“I had two hand-me-down baby carriers of a European brand, but I found them to be uncomfortable to use,” she says.
“The baby isn’t meant to hang in the carrier. The person wearing the carrier should not feel any pain or pressure on the back. It should, in no way, lead to any discomfort,” she says.
This led Bayiravi to do some reading up on ergonomic baby carriers, in which the baby fits snugly. She found a few international brands and experimented with their carriers. The first one she purchased was made out of canvas and cost almost Rs 15,000. “Since the material was too thick for Indian weather conditions, I did not really enjoy it,” she says.
So Bayiravi started experimenting with various fabrics to come up with something on her own. She understood that while there were products in the market, none of them could satisfy her. Some of the key factors for her were – a fabric that was breathable and comfortable for the baby in Indian conditions, a design that would not put any pressure on the carrier, yet strong enough to support the child, and leave enough room for free movement of the carrier. This was when she designed and created her own baby carrier.
“Given how much I could sense the benefits of baby wearing, I decided to try and make carriers for others as well,” says Bayiravi.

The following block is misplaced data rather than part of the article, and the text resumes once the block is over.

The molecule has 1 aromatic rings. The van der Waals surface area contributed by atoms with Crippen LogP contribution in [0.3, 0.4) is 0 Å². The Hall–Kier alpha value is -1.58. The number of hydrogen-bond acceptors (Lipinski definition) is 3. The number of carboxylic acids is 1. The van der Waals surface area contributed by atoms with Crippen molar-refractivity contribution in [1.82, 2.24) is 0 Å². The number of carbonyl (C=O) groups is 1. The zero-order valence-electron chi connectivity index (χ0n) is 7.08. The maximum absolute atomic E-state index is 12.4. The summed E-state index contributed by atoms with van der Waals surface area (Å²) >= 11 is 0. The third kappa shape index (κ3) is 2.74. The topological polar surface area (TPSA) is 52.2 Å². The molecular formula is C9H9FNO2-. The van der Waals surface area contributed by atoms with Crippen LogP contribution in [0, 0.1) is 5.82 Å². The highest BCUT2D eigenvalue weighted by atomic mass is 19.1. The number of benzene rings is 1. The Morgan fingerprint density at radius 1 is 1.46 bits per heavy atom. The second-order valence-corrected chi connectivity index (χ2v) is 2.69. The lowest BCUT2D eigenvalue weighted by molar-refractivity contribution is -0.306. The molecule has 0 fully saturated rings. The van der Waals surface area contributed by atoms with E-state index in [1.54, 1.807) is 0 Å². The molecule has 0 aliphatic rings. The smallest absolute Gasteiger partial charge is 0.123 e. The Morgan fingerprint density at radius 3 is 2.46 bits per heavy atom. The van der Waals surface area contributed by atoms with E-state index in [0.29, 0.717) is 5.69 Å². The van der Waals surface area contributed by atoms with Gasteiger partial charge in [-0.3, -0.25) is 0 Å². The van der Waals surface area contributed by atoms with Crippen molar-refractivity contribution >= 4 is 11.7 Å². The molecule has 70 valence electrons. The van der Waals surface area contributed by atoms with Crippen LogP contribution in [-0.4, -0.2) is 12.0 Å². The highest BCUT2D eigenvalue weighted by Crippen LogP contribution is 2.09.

She adds that she made almost 100 different prototypes of the first carrier and gave them to around 60 parents. “In every version, there was some improvement or value addition. Even if it meant one extra button or a stitch one millimeter below or above. It took me one whole year to get it right,” she says.
Bayiravi fine tuned her product by spending hours listening to other baby carrier users. She would meticulously make notes when she heard bloggers speak about some of the drawbacks and she incorporated the solutions in her own product.
What also worked for her products was her own experience of using them.
“That was the biggest advantage I came with. I knew exactly what the pain points in the carriers I used were and I worked to set them all right. I could test all the carriers I made with my own son, who by then was over one year old,” she says.
“The aim was to make a carrier so easy to use that even someone who had no idea about it could easily figure it out,” she says. There are currently two kinds of baby carriers available for sale. The price starts at Rs 2,340 and goes upward depending on the print and style one picks.